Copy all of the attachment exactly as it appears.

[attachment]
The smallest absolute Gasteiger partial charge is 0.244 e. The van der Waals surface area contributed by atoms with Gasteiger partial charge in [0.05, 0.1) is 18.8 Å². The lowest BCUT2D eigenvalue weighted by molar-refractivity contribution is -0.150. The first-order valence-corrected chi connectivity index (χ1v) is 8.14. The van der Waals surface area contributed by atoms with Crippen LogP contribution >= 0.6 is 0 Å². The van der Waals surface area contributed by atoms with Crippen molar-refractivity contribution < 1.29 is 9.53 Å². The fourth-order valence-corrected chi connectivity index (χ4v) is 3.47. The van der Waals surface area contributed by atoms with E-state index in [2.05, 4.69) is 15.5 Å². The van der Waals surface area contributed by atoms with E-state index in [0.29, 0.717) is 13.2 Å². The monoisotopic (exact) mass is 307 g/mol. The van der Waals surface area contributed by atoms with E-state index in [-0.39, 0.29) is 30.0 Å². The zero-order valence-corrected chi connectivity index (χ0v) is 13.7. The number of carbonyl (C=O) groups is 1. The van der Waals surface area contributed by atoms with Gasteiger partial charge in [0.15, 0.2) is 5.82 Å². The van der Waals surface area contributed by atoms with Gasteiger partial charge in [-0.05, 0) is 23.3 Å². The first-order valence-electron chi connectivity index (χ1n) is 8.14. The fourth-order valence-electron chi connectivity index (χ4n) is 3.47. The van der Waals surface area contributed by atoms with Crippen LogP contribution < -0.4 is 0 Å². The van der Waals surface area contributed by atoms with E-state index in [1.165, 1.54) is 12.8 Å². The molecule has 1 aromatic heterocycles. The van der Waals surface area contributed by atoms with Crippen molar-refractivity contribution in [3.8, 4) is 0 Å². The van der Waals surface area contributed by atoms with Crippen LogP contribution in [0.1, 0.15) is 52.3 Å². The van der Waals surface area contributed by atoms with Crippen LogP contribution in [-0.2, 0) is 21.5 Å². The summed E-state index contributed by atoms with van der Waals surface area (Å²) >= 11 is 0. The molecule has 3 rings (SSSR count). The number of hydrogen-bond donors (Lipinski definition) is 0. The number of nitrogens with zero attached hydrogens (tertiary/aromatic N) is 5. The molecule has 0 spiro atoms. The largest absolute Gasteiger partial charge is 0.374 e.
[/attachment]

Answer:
The smallest absolute Gasteiger partial charge is 0.244 e. The van der Waals surface area contributed by atoms with Gasteiger partial charge in [0.05, 0.1) is 18.8 Å². The lowest BCUT2D eigenvalue weighted by molar-refractivity contribution is -0.150. The first-order valence-corrected chi connectivity index (χ1v) is 8.14. The van der Waals surface area contributed by atoms with Crippen LogP contribution >= 0.6 is 0 Å². The van der Waals surface area contributed by atoms with Crippen molar-refractivity contribution < 1.29 is 9.53 Å². The fourth-order valence-corrected chi connectivity index (χ4v) is 3.47. The van der Waals surface area contributed by atoms with E-state index in [2.05, 4.69) is 15.5 Å². The van der Waals surface area contributed by atoms with E-state index in [0.29, 0.717) is 13.2 Å². The monoisotopic (exact) mass is 307 g/mol. The van der Waals surface area contributed by atoms with E-state index in [-0.39, 0.29) is 30.0 Å². The zero-order valence-corrected chi connectivity index (χ0v) is 13.7. The number of carbonyl (C=O) groups is 1. The van der Waals surface area contributed by atoms with Gasteiger partial charge in [0.15, 0.2) is 5.82 Å². The van der Waals surface area contributed by atoms with Gasteiger partial charge in [-0.05, 0) is 23.3 Å². The first-order valence-electron chi connectivity index (χ1n) is 8.14. The fourth-order valence-electron chi connectivity index (χ4n) is 3.47. The van der Waals surface area contributed by atoms with Crippen LogP contribution < -0.4 is 0 Å². The van der Waals surface area contributed by atoms with E-state index in [1.165, 1.54) is 12.8 Å². The molecule has 1 aromatic heterocycles. The van der Waals surface area contributed by atoms with Crippen molar-refractivity contribution in [3.8, 4) is 0 Å². The van der Waals surface area contributed by atoms with Crippen LogP contribution in [0.1, 0.15) is 52.3 Å². The van der Waals surface area contributed by atoms with Crippen LogP contribution in [-0.2, 0) is 21.5 Å². The summed E-state index contributed by atoms with van der Waals surface area (Å²) >= 11 is 0. The molecule has 3 rings (SSSR count). The number of hydrogen-bond donors (Lipinski definition) is 0. The number of nitrogens with zero attached hydrogens (tertiary/aromatic N) is 5. The molecule has 0 spiro atoms. The largest absolute Gasteiger partial charge is 0.374 e.